Mongolia’s Global Resurgence And Oyu Tolgoi’s Promise – Analysis


By Julian Dierkes

In Mongolia, the economy continues to recover from COVID-19, partly due to the completion of underground construction at the giant Oyu Tolgoi copper mine and record-high coal exports. In domestic politics, constitutional amendments were passed that will see Mongolians vote for an expanded parliament in June 2024.

During the summer of 2023, the Mongolian government received a flurry of international visitors and Mongolian officials went on multiple overseas visits, reinforcing the sense of renewed engagement with the world under Mongolian President Ukhnaa Khurelsukh. This shift was not only due to Khurelsukh’s initiative but also due to renewed interest from OECD countries, recognising the geopolitical challenges posed by Russian aggression and US-China and EU-China confrontations for Mongolia.

For over 15 years, the Mongolian government has banked on the riches that will ultimately arrive from the Oyu Tolgoi operation in the form of the government’s 33 per cent equity stake, but also as large tax payments. With the commencement of underground production in March 2023, the days of sustained financial flows seem to be approaching.

Operational and technical issues had delayed underground production, further delaying an opportunity for the Mongolian government to make payments on profligate borrowing from the early 2010s, when riches seemed just around the corner. Assuming this news will not bring on another round of profligacy — linked to election campaign promises for the June 2024 parliamentary election — several years of disciplined spending will ultimately restore Mongolia’s fiscal situation by the 2030s.

Fluctuations in global copper prices will impact mine-generated income, especially given the state budget’s heavy reliance on income from the long-standing operations at the Erdenet copper mine. Hopefully the lessons learnt over the past 15 years will be applied by the government to ride out such fluctuations, especially as they are somewhat evened out by tax income. Coal exports have been very strong, providing immediate growth impetus, leading to nearly 6 per cent GDP growth.

The blossoming of the Oyu Tolgoi project will likely have an impact on political debates. The promise of this project has fuelled voter expectations for a long time — expectations that have gone somewhat unfulfilled, even when GDP has been growing. The disappointment has often translated into political discontent and politicians have responded with more populist promises.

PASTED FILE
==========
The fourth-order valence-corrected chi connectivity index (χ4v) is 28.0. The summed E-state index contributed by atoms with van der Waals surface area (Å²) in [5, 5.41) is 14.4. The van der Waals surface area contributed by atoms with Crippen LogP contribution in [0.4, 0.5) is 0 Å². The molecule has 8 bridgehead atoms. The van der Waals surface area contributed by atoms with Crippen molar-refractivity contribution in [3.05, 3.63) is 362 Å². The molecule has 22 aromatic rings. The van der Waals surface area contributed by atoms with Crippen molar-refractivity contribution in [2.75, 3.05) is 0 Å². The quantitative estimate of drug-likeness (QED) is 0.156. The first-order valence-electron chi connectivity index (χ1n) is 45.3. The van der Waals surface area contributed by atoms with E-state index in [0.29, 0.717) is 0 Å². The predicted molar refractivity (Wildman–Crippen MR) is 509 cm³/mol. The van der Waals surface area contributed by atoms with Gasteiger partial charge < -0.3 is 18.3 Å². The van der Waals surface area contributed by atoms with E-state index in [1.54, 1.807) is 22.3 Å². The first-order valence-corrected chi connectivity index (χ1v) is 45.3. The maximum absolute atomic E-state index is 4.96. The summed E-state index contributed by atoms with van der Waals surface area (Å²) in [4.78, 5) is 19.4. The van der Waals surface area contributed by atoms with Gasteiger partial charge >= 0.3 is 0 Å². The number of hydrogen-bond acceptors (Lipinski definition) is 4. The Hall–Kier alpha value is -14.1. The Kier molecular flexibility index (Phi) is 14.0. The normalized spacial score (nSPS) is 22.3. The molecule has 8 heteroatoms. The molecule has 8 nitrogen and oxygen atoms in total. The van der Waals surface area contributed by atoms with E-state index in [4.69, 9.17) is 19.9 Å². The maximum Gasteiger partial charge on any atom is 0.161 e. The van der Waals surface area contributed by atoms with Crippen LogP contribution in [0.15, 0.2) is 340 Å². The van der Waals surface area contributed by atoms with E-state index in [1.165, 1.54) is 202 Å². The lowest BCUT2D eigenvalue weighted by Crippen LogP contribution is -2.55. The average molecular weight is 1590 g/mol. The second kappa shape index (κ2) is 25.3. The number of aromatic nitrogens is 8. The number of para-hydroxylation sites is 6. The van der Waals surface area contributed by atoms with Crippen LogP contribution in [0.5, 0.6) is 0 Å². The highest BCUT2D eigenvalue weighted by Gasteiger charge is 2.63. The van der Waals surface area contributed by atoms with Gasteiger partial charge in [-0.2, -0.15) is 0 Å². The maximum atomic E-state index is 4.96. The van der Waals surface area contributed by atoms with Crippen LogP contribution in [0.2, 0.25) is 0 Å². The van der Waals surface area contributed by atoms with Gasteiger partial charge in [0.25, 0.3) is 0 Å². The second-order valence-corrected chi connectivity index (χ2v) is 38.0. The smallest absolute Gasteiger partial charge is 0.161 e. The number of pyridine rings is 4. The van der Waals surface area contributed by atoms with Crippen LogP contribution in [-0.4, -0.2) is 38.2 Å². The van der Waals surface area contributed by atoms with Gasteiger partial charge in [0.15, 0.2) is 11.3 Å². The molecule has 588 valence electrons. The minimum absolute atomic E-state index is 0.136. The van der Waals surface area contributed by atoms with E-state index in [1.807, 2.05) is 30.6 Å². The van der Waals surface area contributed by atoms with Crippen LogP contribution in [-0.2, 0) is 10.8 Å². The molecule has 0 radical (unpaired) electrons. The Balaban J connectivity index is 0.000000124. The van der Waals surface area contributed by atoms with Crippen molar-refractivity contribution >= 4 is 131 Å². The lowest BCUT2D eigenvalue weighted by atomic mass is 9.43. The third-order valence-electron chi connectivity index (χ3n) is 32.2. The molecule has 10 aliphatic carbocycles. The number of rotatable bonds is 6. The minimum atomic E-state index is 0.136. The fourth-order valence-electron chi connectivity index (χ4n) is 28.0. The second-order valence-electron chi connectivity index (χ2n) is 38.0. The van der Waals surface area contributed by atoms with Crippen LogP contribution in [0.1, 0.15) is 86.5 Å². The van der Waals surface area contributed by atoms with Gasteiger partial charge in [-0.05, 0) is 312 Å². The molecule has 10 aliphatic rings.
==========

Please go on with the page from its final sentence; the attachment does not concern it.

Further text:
Large demonstrations in April and December 2022 did not reoccur in 2023, marking a relatively quiet year on the domestic political front. In response to the December 2022 demonstrations triggered by disclosures of corruption in state-owned coal enterprises, the government has announced a somewhat steady stream of anti-corruption measures. The effectiveness of these measures in fighting corruption and quelling popular distrust of politicians and their motives remains to be seen.

The big domestic political news of 2023, with implications for the June 2024 election, was the expansion of parliament from 76 to 126 seats, and the decision to have 48 of those elected through proportional representation. The Mongolian People’s Party will still probably win the election but the opposition — including the Democratic Party and KhUN Party — is likely to grow its representation in parliament.

The Mongolian People’s Party’s embrace of these changes will undermine its own electoral position. But its super majority had made it difficult to maintain party discipline in parliament and prevent public spaces from becoming venues for political opposition through demonstrations. Despite these challenges, Prime Minister Luvsannamsrain Oyun-Erdene remains in office and looks to have a good chance of completing a full term.

In international relations, 2023 was a year of increased diplomatic visits signalling a re-embrace of Mongolia by European partners engaged in values diplomacy, recognising Mongolia’s status as a democratic outpost. The presidents of France and Poland visited Ulaanbaatar, with French President Emmanuel Macron signing uranium contracts. The reasons for the Pope’s visit to check the steppe off his bucket list are less clear. Visits have continued into 2024 with German President Frank-Walter Steinmeier visiting on 7–8 February 2024 and signing a strategic partnership declaration.

In addition to more common visits to Asian partners, Oyun-Erdene also paid a visit to Berlin and Washington and Foreign Minister Battsetseg Batmunkh hosted a meeting of female foreign ministers in Ulaanbaatar. The Washington visit was particularly noteworthy, as the Mongolian delegation met with several US officials, signalling continued US engagement with Mongolia that has been gentle enough not to spook Beijing. Public unease with the government’s silence on Russian aggression against Ukraine continued, but has not been a focus of parliamentary debates. Unease was heightened by delays in fuel deliveries from Russia.

  • About the author: Julian Dierkes is Associate Professor at the University of British Columbia’s School of Public Policy and Global Affairs. He was recently awarded the Mongolian government’s Friendship Medal and is one of the principal authors of the Mongolia Focus blog.
  • Source: This article is part of an EAF special feature series on 2023 in review and the year ahead.

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